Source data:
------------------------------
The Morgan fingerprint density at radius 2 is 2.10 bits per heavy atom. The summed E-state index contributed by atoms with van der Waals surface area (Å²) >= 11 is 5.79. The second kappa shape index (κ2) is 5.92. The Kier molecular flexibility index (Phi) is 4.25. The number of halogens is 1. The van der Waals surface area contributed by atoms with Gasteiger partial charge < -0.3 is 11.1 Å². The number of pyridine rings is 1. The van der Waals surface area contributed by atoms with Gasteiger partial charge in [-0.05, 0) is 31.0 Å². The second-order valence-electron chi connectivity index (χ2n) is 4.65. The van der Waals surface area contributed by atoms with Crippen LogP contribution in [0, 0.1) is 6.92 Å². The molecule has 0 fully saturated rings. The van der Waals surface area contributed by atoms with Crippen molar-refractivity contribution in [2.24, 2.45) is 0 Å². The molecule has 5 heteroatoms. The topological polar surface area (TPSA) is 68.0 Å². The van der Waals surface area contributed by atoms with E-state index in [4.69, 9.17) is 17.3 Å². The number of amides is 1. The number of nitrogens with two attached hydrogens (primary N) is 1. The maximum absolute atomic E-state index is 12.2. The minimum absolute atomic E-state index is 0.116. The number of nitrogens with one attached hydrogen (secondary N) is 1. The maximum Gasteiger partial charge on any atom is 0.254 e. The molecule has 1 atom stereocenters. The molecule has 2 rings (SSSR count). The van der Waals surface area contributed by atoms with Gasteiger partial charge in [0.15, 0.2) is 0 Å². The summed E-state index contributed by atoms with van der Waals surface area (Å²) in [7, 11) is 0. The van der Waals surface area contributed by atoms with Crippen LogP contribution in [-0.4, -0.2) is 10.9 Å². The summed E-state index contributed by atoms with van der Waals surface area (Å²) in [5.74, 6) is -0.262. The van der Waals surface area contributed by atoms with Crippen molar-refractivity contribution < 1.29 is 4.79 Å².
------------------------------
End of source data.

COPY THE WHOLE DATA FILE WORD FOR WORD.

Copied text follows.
The Morgan fingerprint density at radius 2 is 2.10 bits per heavy atom. The summed E-state index contributed by atoms with van der Waals surface area (Å²) >= 11 is 5.79. The second kappa shape index (κ2) is 5.92. The Kier molecular flexibility index (Phi) is 4.25. The number of halogens is 1. The van der Waals surface area contributed by atoms with Gasteiger partial charge < -0.3 is 11.1 Å². The number of pyridine rings is 1. The van der Waals surface area contributed by atoms with Gasteiger partial charge in [-0.05, 0) is 31.0 Å². The second-order valence-electron chi connectivity index (χ2n) is 4.65. The van der Waals surface area contributed by atoms with Crippen LogP contribution in [0, 0.1) is 6.92 Å². The molecule has 0 fully saturated rings. The van der Waals surface area contributed by atoms with Crippen molar-refractivity contribution in [2.24, 2.45) is 0 Å². The molecule has 5 heteroatoms. The topological polar surface area (TPSA) is 68.0 Å². The van der Waals surface area contributed by atoms with E-state index in [4.69, 9.17) is 17.3 Å². The number of amides is 1. The number of nitrogens with two attached hydrogens (primary N) is 1. The maximum absolute atomic E-state index is 12.2. The minimum absolute atomic E-state index is 0.116. The number of nitrogens with one attached hydrogen (secondary N) is 1. The maximum Gasteiger partial charge on any atom is 0.254 e. The molecule has 1 atom stereocenters. The molecule has 2 rings (SSSR count). The van der Waals surface area contributed by atoms with Gasteiger partial charge in [0.15, 0.2) is 0 Å². The summed E-state index contributed by atoms with van der Waals surface area (Å²) in [7, 11) is 0. The van der Waals surface area contributed by atoms with Crippen LogP contribution in [-0.4, -0.2) is 10.9 Å². The summed E-state index contributed by atoms with van der Waals surface area (Å²) in [5.74, 6) is -0.262. The van der Waals surface area contributed by atoms with Crippen molar-refractivity contribution < 1.29 is 4.79 Å².